Pirastro Perpetual Cadenza
Adalberto and Victor have already posted in other threads about these new strings; I thought I'd consolidate discussion by starting a new thread.
I've had these on for a few weeks now and have been enjoying them quite a bit! My instrument is quite sensitive to high tension strings, and previously the strings I enjoyed playing on the most were Dominant (normal and light gauges) and Eudoxa (same gauges), with aluminum D strings. When using new high tension synthetics like Rondo and Perpetual my violin can make an enormous sound but the effort involved is way too tiring (I'm speaking as an orchestral player). With Rondo I also had occasional issues with squealing when trying to play softly, although the sound overall was lovely. The normal Perpetual's saving grace was that it allowed me to confidently transition to soft dynamics and contact points without fear (something Eudoxas do for me as well).
The new Perpetual Cadenza strings keep this quality, while noticeably reducing the weight needed to play close to the bridge. The response is the best I've had with synthetic strings, allowing me to use all my contact points for different sound qualities without fear.
Sound wise, it is full sounding and round without being piercing (emphasis on high overtones) or hollow (balanced towards low tones). For comparison, I've found Passione to be more focused and piercing, and Dominant Pro to be more hollow sounding. Evah Pirazzi seemed piercing with more "noise" or texture to the sound, and Rondo was nicely balanced but with worse response.
Compared to Dominants, the response is noticeably smoother and the sound is stronger, while having a similar balance.
The tension of Eudoxas is still noticeably lower, although the A string is the only PC string that made me notice the higher tension. The sound of Eudoxa is much more textured/complex, although I do find the PC to be more textured than Passione, which I found to be very focused.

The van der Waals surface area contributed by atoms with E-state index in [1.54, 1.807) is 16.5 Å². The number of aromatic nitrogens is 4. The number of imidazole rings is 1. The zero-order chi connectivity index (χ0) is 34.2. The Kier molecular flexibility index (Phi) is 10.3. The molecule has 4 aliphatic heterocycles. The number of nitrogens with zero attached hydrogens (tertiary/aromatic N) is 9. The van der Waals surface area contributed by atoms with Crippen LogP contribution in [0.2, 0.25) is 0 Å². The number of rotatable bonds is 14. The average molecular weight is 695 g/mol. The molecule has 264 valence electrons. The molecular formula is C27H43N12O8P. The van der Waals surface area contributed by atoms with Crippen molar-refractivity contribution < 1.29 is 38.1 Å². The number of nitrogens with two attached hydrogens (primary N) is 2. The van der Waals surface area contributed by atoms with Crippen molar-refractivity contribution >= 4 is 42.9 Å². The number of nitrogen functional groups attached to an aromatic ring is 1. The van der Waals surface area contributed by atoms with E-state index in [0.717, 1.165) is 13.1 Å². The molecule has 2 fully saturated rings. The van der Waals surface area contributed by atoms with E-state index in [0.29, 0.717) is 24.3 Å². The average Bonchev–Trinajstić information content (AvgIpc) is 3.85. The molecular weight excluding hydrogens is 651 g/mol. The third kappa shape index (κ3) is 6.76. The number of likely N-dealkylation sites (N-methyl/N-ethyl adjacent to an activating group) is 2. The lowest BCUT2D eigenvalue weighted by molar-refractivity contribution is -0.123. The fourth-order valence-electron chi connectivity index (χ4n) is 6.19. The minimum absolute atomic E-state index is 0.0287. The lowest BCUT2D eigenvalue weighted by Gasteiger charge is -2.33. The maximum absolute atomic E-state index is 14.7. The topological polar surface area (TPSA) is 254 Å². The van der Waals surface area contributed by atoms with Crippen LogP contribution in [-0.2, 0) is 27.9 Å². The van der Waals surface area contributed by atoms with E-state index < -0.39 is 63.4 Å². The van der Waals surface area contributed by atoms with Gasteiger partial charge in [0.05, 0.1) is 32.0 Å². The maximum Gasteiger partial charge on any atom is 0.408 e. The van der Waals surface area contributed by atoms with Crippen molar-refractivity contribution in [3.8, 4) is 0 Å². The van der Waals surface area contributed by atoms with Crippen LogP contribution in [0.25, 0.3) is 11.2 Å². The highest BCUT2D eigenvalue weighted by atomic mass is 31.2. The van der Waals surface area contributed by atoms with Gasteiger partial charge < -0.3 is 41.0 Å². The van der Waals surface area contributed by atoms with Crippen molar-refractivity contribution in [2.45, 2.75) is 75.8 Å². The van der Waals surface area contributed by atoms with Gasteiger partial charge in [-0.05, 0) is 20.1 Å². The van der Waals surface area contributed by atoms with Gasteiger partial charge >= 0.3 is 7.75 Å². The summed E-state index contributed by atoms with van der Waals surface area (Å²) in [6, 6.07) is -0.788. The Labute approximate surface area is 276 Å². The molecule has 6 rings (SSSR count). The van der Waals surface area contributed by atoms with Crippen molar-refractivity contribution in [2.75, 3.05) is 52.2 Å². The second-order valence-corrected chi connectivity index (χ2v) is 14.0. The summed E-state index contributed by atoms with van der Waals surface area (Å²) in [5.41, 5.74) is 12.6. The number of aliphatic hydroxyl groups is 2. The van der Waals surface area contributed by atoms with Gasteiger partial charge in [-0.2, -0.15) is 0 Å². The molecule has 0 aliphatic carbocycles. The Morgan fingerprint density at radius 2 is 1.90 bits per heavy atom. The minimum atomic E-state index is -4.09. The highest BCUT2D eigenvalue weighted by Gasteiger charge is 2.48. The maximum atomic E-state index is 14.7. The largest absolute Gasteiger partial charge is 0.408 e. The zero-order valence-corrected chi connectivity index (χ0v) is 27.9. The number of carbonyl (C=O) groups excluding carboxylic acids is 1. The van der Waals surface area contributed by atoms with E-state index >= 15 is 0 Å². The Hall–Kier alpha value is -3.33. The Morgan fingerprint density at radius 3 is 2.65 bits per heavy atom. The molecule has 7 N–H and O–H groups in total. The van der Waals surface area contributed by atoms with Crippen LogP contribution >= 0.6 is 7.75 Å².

I really think that an aluminum D string would help approximate the sound of Eudoxa, but unfortunately Pirastro seems to have given up on them. I do find that PC silver D to be the best responding silver D on my instrument, however. Normally my instrument hates silver D strings, but the Perpetual Cadenza responds great. As an aside, I was excited by the marketing for the Dominant Pro silver D, which claimed to solve response issues. In practice I didn't find it better than older options. The PC silver D on the other hand does deliver.
In summary, I would recommend these strings to someone who desires a well balanced sound and wants better response/ less pressure. I think it would do well on very nice instruments that don't need artificial "boosts" to the sound and don't need too much weight to produce a robust sound. If your instrument lacks depth or has problems accepting the weight of your bow you should probably look at the higher tension options.
what, there's a special edition of the special edition now? How many times can you make the best string ever for a half-millenium-old instrument?
Cotton, if I'm not mistaken, they're just a lower tension version of the perpetuals, which was much needed in my opinion.
Johnson Strings will sell them-- today only, 20% off.
I'm based in Hong Kong, so I'm afraid I can't help you order one. The music shops here order directly from Pirastro (people here don't buy normally strings online) so once the release date was set I requested a couple sets from my favorite shop.